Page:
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(Pocket-lint) - This year Formula One is going to be different. Hamilton isn't racing for McLaren, Red Bull's car is two-tone purple and maybe, just maybe, Vettel won't win it.

On 17 March, the engines of F1 will be fired up in Melbourne and off we go again. As always, Formula One will be flying the flag for every possible form of technology and we figured it might be fun to take a look at just what sort of tech you can expect.


No private jet to whizz around the world and watch every race in person? No problem, you can enjoy Formula One from the comfort of your own home, thanks to the magic of television. And this year Sky is taking the immersion one step further. The third test of this season's cars at Circuit de Catalunya will be broadcast in 3D from 28 February to 3 March.



You can already watch Formula One in HD on both the BBC and Sky, as well as with 5.1 surround sound. Sky's deal with F1 means all races will be broadcast live on its dedicated F1 channel. The BBC, however, will show only 9, including Spa, Monza, Brazil, Silvertsone and Japan. It won't be showing Monaco live.

Pocket-lint fave, Suzi Perry will be replacing Jake Humphries this year as the BBC's lead anchor, whereas Sky's team will remain the same.


Part of the fun of viewing Formula One is seeing what each driver is getting up to. Sky's brilliant Sky Sports for iPad app will be back in action with F1 companion services as the season starts. It lets you track individual drivers, see what pit crews are doing and provides an overview of all the timing for the race.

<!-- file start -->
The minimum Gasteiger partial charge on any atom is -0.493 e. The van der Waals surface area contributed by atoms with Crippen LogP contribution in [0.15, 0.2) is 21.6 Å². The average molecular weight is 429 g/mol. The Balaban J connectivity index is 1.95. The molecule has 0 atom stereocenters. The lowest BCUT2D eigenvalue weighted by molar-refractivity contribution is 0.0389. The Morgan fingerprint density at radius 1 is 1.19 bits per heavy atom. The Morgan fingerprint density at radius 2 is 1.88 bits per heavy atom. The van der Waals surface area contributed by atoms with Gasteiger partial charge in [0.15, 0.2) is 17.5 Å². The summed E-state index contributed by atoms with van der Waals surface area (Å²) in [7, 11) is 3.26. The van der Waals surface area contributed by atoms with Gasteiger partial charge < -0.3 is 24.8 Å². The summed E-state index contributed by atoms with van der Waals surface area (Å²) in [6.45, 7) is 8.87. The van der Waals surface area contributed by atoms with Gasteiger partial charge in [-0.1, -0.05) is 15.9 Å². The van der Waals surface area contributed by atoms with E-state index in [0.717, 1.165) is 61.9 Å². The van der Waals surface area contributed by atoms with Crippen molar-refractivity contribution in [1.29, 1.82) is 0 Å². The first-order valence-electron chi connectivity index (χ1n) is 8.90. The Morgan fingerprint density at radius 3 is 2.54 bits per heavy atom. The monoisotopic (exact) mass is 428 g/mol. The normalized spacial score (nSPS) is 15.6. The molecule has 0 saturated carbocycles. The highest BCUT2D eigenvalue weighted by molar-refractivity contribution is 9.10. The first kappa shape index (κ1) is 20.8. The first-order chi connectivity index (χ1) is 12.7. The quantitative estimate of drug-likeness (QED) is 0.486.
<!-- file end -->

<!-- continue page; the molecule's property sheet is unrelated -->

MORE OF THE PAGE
The alternative is the F1 2013 Timing App for iPad, iPhone and Android, which is pricey to say the least (£23.99), but it does offer the most accurate and responsive timing data in F1. 

READ: Sky Sports for iPad F1 pictures and hands-on

The BBC will be posting highlights packages from F1 on to its iPlayer app once races are finished so you can catch up with anything you might have missed.

BlackBerry also tells us that Hamilton and Rosberg will be using Playbooks to look at telemetry and timing while in the car, while it is understood that the Mercedes team will also continue with its partnership with Autonomy to provide live statistics to help drivers.


The cars really are what make Formula One so exciting. The 2013 season is the last time we'll see the 2.4 litre V8 engines used, with 1.6 litre V6 engines making things a bit more eco-friendly in 2014.

The current F1 cars then really are at the peak of their performance. The new Red Bull RB9 was described as an "evolution, not revolution" by F1 design genius Adrian Newey. Pocket-lint was at the RB9 launch, courtesy of Casio Edifice, and got to witness first hand the car being unveiled. 

Infiniti is now a title partner with Red Bull Racing, which means the signature blue of the car is now streaked with purple. It looks great close up, although we aren't yet sure just how it will fare on our HD TVs. 

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READ: Lotus F1 steering wheel has tweet button

Ferrari's F138 is on "another planet", according to driver Massa when compared to last year's car, so should present a decent challenge to Red Bull this season. The Mercedes car, which Hamilton will be driving, looks more ominous as the famous British driver has already crashed it during testing.

All eyes will be on McLaren and Sergio Perez, who takes over from Hamilton. Button now appears to be lead driver, so will need to put in a better season than last year. Certainly the new McLaren car looks the part.

Lotus put together a special steering wheel for its 2013 car for driver Kimi Raikkonnen. It features a dedicated tweet button as well as a "Button" button. We suspect it may not make it to the races, however.

Writing by Hunter Skipworth.
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